Fiction 2016 | 304 pages
Luke, the pastor's son, impregnates one teenage woman, and eventually marries her best friend. These three characters form the foundation of The Mothers, while many of the older women in the Upper Room church (especially Luke’s mother) give their opinions and advice, gossip, and attempt to orchestrate the young people's lives.
It sounds like fun, as well as an in-depth coming-of-age story. Unfortunately, it disappoints. Somehow, I don't care much about Nadia, Aubrey, or Luke. There is something about these characters that feels unreal. Aubrey and Luke, with their purity rings, seem to be somewhat unthinking. Nadia is the most interesting of the characters .... she becomes pregnant, she leaves Southern California to attend the University of Michigan, she spends many years attempting to process her mother's violent suicide. And yet, I never find myself really cheering for her.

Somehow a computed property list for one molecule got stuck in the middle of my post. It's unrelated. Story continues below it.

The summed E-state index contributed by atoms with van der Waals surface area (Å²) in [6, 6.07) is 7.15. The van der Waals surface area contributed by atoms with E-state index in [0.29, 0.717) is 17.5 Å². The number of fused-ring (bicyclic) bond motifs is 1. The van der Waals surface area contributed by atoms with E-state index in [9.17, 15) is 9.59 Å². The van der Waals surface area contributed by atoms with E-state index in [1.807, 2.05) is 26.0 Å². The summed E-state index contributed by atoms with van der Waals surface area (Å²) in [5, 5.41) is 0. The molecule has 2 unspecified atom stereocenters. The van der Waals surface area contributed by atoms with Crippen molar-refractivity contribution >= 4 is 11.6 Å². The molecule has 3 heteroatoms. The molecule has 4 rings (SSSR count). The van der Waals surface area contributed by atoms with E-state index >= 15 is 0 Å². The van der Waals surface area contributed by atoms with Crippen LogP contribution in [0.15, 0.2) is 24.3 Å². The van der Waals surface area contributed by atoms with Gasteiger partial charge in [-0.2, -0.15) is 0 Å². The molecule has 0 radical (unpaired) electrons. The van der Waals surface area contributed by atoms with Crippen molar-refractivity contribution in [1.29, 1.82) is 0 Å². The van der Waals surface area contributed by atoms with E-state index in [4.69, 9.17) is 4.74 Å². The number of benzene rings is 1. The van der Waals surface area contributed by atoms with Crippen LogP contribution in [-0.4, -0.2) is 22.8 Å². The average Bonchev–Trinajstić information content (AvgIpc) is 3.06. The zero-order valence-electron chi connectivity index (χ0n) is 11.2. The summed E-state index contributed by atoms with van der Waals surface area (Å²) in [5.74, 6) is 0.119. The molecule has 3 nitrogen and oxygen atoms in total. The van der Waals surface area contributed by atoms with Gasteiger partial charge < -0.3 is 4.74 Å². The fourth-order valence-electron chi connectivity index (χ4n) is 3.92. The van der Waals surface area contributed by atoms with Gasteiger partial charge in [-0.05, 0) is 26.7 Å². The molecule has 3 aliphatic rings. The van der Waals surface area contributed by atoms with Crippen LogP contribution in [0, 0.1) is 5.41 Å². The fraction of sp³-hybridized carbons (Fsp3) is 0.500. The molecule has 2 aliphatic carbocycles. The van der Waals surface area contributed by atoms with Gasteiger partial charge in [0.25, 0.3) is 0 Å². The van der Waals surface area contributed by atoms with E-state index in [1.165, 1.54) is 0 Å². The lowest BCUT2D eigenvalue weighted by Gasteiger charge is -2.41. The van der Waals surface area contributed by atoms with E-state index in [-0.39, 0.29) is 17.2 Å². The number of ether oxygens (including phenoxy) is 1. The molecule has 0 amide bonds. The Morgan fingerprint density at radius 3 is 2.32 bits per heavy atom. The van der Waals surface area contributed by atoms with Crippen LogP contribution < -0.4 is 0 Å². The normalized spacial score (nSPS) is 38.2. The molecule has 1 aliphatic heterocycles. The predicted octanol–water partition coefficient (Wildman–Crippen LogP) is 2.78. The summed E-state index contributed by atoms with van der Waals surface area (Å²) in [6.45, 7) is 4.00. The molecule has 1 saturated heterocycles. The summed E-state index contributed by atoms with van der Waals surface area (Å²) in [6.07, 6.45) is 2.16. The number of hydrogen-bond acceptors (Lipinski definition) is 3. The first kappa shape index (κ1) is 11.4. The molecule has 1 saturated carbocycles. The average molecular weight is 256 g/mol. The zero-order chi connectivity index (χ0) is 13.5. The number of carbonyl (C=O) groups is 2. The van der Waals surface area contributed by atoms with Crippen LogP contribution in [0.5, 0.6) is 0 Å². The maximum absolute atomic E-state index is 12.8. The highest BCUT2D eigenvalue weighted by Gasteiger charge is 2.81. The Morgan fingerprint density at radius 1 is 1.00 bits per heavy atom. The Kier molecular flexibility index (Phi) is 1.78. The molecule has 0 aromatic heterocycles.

I think I may have unrealistic expectations, because I am so enamored by Bret’s later novel, The Vanishing Half. In this case, the debut novel by an author does not reflect her real skill, in my opinion.